The extremely crowded Baseball Hall of Fame (HOF) ballot is out with results to be announced on Wednesday, January 8th, 2014. It's a very crowded ballot with first-time candidates Tom Glavine, Jeff Kent, Greg Maddux, Mike Mussina and Frank Thomas, as well as holdovers like Jeff Bagwell, Craig Biggio, Barry Bonds, Roger Clemens, Edgar Martinez, Mark McGwire, Jack Morris, Rafael Palmeiro, Mike Piazza and Sammy Sosa. This post will focus on Jeff Kent and where he ranks among the best second basemen of all time.
Any HOF discussion is wide-ranging and it's useful to set guidelines. I'll be comparing Kent to:
1. Second basemen only. Measuring Kent with players at other positions ("That Jeff Kent was no Mickey Mantle!") sets up unreasonable and unattainable comparisons. Up-the-middle position fielding is important, so much that some sacrifice in offense is acceptable. This needs to be taken into consideration, so I limit my comparisons to other second basemen.
2. I measure a player against his contemporaries. Comparisons to Nap Lajoie, Eddie Collins or Rogers Hornsby are essentially meaningless -- the way the game has changed is astounding. There are metrics at Baseball-Reference (B-R) and FanGraphs (FG) which allow us to make these type of cross-generation calculations, and I do make use of them. I'm just far more interested in how players compare to their contemporaries.
This B-R link shows the entire 2014 HOF ballot, and I recommend viewing it frequently. So many numbers, how does one winnow them down? I use two values Bill James introduced in his 1995 book "Whatever Happened to the Hall of Fame?" (originally titled "The Politics of Glory"), the HOF Monitor and HOF Standards, which can be broadly defined as:
HOF Monitor -- How many outstanding seasons did the player have measured by hits, extra-base hits, home runs, runs scored, etc.? There are a total of 19 measures, some of which measure career milestones, awards and postseason appearances. The typical HOFer scores at least 100 on this scale.
HOF Standards -- This reviews a player's career -- how many hits, batting average, primary defensive position, etc., 18 additional measures. The typical HOFer scores at least 50 on this scale.
The typical HOFer has a long, productive career punctuated with a five-to-seven year run of dominance. The Standards measure the career, the Monitor peak seasons, so plotting them on one graph aids in evaluating and comparing players. I did a similar analysis in a piece on FanGraphs about a month ago for pitchers, and I'll cover first basemen at my other gig as a blogger for WSCR, Chicago's top-rated sports radio station. This charts plots all second basemen from around 1960 on to show where Kent fits using these two measures:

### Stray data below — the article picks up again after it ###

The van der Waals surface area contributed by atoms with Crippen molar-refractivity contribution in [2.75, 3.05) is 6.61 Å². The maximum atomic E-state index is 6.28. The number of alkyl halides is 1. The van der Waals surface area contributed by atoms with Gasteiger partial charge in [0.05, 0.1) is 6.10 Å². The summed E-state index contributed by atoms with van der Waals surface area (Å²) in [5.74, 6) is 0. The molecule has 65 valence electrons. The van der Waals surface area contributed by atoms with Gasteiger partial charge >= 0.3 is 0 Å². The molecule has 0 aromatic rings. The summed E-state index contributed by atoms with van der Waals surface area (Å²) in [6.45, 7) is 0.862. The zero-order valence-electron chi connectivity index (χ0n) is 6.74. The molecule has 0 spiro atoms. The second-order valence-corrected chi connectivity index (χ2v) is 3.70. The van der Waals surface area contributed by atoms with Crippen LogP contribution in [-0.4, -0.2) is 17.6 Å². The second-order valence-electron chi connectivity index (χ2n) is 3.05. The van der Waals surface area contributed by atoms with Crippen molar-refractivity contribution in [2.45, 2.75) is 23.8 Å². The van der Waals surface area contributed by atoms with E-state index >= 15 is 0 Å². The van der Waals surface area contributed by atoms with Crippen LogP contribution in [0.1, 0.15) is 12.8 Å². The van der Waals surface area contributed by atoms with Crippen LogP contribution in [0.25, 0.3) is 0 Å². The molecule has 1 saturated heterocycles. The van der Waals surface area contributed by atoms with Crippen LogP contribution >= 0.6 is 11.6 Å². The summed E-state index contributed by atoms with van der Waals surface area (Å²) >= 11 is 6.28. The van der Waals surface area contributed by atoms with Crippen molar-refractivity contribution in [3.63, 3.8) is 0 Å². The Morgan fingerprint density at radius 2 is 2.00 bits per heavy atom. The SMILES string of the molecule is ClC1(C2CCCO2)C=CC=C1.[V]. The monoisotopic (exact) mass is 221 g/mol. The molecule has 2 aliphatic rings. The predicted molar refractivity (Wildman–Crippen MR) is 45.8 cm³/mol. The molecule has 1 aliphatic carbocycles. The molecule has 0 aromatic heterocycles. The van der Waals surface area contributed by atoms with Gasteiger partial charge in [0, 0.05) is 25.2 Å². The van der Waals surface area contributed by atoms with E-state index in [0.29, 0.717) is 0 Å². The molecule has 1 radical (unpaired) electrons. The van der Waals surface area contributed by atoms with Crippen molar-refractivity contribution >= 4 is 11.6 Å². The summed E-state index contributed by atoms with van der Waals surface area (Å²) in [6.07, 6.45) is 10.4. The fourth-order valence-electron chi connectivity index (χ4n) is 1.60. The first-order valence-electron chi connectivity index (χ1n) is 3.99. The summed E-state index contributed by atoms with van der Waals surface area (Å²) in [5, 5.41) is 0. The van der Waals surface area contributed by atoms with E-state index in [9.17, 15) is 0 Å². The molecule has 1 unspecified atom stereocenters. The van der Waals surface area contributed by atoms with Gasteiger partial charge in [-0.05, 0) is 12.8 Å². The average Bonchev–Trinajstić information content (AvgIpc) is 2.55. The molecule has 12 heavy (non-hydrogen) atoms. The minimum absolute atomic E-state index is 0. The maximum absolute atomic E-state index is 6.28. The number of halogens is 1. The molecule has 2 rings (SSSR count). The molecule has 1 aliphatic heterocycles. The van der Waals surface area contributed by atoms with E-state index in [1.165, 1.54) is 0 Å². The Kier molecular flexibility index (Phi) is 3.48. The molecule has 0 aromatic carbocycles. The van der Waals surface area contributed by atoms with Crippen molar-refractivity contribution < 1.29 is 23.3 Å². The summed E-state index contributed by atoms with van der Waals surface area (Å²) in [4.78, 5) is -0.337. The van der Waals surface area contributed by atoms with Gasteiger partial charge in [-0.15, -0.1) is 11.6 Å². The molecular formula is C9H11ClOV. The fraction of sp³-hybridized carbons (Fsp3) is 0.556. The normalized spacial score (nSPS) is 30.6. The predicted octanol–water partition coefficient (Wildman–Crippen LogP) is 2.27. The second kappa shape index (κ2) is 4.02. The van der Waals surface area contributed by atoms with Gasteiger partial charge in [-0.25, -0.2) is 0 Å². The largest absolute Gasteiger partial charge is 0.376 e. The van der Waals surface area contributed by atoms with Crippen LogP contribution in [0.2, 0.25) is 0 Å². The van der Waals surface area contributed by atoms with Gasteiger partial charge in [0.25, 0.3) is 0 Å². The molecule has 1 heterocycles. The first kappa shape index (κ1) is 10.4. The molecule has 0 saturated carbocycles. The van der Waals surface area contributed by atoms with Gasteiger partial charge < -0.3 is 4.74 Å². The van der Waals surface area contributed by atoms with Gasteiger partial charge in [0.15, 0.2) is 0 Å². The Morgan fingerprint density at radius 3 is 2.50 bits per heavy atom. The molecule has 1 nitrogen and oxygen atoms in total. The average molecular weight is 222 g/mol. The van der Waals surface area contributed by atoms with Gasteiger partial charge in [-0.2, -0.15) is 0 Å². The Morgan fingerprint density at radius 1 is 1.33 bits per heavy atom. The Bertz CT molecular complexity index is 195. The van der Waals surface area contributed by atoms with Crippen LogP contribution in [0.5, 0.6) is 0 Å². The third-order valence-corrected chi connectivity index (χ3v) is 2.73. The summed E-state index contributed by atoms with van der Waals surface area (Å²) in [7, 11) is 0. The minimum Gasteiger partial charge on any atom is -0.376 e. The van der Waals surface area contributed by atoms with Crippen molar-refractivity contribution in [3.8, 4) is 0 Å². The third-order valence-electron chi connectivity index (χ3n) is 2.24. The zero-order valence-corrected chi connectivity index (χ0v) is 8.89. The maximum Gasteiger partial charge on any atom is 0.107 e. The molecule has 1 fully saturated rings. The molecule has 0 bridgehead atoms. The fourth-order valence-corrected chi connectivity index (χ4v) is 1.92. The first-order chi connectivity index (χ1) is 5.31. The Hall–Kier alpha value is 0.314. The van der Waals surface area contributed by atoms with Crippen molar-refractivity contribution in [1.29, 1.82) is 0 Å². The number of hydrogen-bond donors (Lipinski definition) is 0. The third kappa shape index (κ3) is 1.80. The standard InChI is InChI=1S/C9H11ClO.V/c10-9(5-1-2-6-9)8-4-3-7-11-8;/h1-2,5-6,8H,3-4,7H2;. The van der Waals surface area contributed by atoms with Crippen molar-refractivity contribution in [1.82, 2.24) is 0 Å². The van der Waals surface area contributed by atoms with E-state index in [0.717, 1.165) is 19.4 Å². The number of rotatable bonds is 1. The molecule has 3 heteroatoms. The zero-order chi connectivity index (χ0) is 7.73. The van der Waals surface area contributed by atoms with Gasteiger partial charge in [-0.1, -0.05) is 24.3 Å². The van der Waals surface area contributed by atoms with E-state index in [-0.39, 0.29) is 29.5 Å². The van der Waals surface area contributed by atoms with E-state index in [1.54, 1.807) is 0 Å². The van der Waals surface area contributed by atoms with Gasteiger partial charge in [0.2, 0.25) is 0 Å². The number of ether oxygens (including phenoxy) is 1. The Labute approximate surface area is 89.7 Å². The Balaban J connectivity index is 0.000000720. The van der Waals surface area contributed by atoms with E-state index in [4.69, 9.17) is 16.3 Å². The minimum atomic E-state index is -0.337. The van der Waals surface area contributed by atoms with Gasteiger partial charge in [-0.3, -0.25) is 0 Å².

Clicking on the image enlarges it.
Yellow points are HOF inductees. The upper right quadrant is where players exceed both Monitor and Standards thresholds. The test of any metric is if results line up with expectations, and in this case, they do very well, since Joe Morgan, Rod Carew and Roberto Alomar are considered the best second basemen of the past 50 years or so. Do players absolutely have to be in the upper right quadrant? Of course not, but generally speaking, that's where the best players will be found.
... players like Jeff Kent. He had as many seasons of peak production as any second baseman of recent vintage. There are shortcomings in this analysis -- none of the measures account for the stadiums in which he played, the increased offense or the two expansions that briefly diluted Major League pitching. Having written this, do any of these factors change the discussion that much?
Kent's biggest enemy is a ballot brimming with worthy candidates. By rule a HOF voter (see a Wikipedia list here) can vote for up to 10 players but I'd be very interested to know how many do. The notion has become entrenched that only two or three players a year should be enshrined (if that), completely disregarding that baseball has expanded from 16 to 30 teams in the past 50 years. This has widened the talent pool so that the absolute best players in the world are on major league rosters, generally speaking. So how does one deal with this, plus the conundrum over what to do with players suspected of PED use? My answer is simple:
I'm over it. Move on, induct just about everyone listed at the top of this post, and save the 2050 Veterans Committee the hassle.
It's going to be quite some time before this issue works itself out. Upcoming candidates include:
I'll finish with some advanced metrics. These links show how Kent ranks in career rWAR and fWAR -- in both cases, pay less attention to the actual WAR number than Kent's rank, which is the most important thing. I expanded the pool to include every second basemen since the National Association was organized in 1871, and Kent's rank is essentially the same: 16th-best by rWAR, 17th-best by fWAR. Anytime a player is in the top 20 all-time at a position, chances are he's a Hall of Famer. Since these WAR metrics correct for parks and eras, it facilitates meaningful cross-generational comparisons.
Sort the FG table by Weighted Runs Created Plus (wRC+), a Tom Tango creation I suspect I'll read more about in my recently-purchased copy of "The Book" (great for Christmas giving!). wRC+ boils everything down to one very simple notion -- it matters far less how a run is scored rather than that it was scored. By wRC+, Kent ranks 20th, and FG suggests anything above 120 is "excellent."
Taking all of this together -- the HOF Monitor and Standards, career WAR and wRC+, it's obvious to me Jeff Kent belongs in the Hall of Fame. We'll see how many years it will take the BBWAA to reach the same conclusion.
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Scott Lindholm is a contributor to Beyond the Box Score and a blogger for WSCR, 670 The Score in Chicago. Follow him on Twitter at @ScottLindholm.